i don't know about this whole disabled people thing. i'm wouldn't be letting mentally disabled people vote (i'm fairly sure they're allowed to now). as for the whole military thing, should needs to be civil service (because some people can't stomach physical strenuation or the sight of blood).
all i know is, i'm covered eithe way since i'm already in the military, besides i'm already living by someone's rules, if they want to pay me to go kill people that don't live by their rules, well, i still need food on my table. anyways, it's not like you have to be a citizen to have a good life.
and it's not that denmark won't defend themselves, it's just that they'll try to but eventually they'll all end up on trains bound for prison camps.
and well when you lack numbers, you jave a lot more time to dedicate on training the few that you do have. sadly, as the imperial guard have demonstrated, a horribly large number of lasguns can overwhelm can specialist infantry.
The problem with this system is very, very simple.
In democracy, we are allowed to choose between a set of different ideologies.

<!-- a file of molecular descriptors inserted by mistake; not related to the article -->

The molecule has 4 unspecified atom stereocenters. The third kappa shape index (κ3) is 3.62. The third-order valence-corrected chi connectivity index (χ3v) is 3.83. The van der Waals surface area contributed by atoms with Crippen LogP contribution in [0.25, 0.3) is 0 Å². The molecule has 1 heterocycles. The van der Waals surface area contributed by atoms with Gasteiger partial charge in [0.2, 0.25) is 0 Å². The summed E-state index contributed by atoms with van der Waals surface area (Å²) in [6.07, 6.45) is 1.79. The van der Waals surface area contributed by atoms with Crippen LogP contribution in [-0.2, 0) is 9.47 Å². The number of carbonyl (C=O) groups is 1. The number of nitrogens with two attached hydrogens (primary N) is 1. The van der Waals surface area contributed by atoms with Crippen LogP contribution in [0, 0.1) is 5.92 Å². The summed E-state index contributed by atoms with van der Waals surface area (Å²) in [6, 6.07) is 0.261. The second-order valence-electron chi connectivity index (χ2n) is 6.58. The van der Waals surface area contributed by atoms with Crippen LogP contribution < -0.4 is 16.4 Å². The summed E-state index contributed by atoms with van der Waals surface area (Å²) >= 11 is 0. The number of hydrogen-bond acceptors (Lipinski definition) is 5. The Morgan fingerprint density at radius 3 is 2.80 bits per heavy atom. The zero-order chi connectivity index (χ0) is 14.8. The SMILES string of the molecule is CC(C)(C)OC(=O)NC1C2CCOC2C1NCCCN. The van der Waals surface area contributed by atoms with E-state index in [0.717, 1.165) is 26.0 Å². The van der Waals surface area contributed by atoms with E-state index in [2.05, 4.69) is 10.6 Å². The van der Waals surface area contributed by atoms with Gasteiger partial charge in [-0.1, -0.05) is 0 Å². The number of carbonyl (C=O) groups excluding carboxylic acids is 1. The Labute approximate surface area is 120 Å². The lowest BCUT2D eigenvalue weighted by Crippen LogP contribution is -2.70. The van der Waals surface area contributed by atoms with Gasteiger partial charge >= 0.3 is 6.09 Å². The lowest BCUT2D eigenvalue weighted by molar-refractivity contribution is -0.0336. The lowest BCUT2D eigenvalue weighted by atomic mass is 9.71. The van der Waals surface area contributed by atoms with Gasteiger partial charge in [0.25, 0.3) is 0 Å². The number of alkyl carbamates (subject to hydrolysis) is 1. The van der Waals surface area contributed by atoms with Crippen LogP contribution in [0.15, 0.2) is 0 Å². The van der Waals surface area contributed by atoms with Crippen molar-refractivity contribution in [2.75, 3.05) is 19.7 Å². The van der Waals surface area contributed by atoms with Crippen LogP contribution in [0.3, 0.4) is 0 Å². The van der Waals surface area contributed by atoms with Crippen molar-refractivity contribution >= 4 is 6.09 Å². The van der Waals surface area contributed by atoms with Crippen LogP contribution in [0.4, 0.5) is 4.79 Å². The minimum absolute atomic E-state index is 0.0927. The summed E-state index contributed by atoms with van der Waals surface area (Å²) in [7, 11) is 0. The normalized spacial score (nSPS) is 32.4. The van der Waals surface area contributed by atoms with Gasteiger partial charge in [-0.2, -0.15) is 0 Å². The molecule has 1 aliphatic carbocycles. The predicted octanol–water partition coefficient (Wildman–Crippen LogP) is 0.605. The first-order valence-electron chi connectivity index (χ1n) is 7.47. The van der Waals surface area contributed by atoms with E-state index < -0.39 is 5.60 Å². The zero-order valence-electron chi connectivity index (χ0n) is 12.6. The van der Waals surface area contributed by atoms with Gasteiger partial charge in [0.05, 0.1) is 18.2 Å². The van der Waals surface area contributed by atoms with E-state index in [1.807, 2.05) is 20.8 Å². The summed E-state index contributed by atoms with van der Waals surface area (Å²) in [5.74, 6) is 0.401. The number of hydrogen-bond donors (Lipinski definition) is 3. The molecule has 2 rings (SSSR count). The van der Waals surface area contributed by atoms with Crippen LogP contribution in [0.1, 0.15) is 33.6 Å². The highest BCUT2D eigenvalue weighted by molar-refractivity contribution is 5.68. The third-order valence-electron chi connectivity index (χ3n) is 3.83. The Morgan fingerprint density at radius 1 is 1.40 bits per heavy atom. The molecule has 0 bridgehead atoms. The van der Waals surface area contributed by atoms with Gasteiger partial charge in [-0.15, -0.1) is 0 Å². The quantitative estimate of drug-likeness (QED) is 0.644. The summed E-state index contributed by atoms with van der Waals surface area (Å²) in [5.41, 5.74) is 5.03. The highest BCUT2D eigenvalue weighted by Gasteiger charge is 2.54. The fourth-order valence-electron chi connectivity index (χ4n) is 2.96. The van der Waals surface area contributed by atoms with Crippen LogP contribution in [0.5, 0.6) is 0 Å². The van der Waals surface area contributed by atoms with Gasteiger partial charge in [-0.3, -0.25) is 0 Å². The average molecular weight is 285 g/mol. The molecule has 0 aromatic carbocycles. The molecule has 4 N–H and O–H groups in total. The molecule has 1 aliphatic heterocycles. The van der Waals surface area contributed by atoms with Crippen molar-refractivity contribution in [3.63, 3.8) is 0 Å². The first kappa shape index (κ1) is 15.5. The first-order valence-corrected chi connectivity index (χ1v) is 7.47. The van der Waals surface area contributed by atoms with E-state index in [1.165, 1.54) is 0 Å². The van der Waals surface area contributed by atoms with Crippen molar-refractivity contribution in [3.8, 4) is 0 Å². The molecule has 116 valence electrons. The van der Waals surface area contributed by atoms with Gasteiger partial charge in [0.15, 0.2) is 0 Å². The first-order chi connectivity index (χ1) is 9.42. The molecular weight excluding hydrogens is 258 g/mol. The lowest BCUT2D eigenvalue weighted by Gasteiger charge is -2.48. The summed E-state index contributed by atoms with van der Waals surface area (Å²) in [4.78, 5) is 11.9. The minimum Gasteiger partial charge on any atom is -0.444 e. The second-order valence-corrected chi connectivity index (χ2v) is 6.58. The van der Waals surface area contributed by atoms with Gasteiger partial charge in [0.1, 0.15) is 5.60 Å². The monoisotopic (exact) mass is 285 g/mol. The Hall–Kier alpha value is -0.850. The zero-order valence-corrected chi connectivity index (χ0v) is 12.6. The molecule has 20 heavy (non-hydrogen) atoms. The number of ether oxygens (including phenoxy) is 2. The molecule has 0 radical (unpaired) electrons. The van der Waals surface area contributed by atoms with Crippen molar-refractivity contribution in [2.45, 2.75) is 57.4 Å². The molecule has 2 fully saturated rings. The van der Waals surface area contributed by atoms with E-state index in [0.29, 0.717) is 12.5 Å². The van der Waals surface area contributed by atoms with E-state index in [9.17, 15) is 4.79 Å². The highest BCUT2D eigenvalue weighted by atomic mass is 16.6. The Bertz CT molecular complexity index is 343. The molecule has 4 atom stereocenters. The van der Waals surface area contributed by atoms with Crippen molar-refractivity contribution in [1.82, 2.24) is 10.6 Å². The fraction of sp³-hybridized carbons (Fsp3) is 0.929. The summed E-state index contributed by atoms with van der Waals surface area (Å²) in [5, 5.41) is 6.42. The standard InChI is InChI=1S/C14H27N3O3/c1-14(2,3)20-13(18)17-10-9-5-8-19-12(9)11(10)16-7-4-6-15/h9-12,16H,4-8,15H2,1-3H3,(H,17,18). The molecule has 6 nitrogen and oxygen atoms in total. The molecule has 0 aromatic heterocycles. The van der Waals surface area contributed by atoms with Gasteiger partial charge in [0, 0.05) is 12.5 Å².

In Starship Troopers, only people who have demonstrated their commitment to a certain ideology are allowed to vote.
Therefore, it's just a dictatorship by another name. Only one ideology can ever be successful in government, because only people who would support that ideology are allowed to vote.
Heinlein was a very intelligent man who made a massive contribution to science fiction, but I can't agree with his logic here. Not in the context of democracy.
On the other hand, if he'd just said 'dictatorship is better than democracy', I'd probably have shrugged and said 'that's a legitimate opinion,' because it is. My problem is with the fact that Heinlein claims to be supporting an idea of democracy which isn't really democracy at all..
But heck, all democracy is compromise.. there is no real democracy in the world today. So maybe he's right.
Last edited by The_Giant_Mantis; November 18th, 2005 at 18:43.